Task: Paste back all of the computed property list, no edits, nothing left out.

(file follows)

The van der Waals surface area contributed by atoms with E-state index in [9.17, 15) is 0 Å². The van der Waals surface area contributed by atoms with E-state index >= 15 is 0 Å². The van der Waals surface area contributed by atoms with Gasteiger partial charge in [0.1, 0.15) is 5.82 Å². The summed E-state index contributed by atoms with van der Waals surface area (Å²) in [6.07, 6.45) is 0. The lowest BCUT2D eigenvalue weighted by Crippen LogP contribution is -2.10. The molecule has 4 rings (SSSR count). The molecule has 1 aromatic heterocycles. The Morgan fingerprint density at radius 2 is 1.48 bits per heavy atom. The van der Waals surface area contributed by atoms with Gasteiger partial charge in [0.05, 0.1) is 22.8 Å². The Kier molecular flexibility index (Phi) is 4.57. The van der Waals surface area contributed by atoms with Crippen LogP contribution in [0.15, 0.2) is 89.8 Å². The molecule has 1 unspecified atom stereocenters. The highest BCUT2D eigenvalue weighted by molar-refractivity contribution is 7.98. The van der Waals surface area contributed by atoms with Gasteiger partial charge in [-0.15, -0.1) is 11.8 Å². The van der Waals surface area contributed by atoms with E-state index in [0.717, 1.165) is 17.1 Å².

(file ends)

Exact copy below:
The van der Waals surface area contributed by atoms with E-state index in [9.17, 15) is 0 Å². The van der Waals surface area contributed by atoms with E-state index >= 15 is 0 Å². The van der Waals surface area contributed by atoms with Gasteiger partial charge in [0.1, 0.15) is 5.82 Å². The summed E-state index contributed by atoms with van der Waals surface area (Å²) in [6.07, 6.45) is 0. The lowest BCUT2D eigenvalue weighted by Crippen LogP contribution is -2.10. The molecule has 4 rings (SSSR count). The molecule has 1 aromatic heterocycles. The Morgan fingerprint density at radius 2 is 1.48 bits per heavy atom. The van der Waals surface area contributed by atoms with Gasteiger partial charge in [0.05, 0.1) is 22.8 Å². The Kier molecular flexibility index (Phi) is 4.57. The van der Waals surface area contributed by atoms with Crippen LogP contribution in [0.15, 0.2) is 89.8 Å². The molecule has 1 unspecified atom stereocenters. The highest BCUT2D eigenvalue weighted by molar-refractivity contribution is 7.98. The van der Waals surface area contributed by atoms with Gasteiger partial charge in [-0.15, -0.1) is 11.8 Å². The van der Waals surface area contributed by atoms with E-state index in [0.717, 1.165) is 17.1 Å².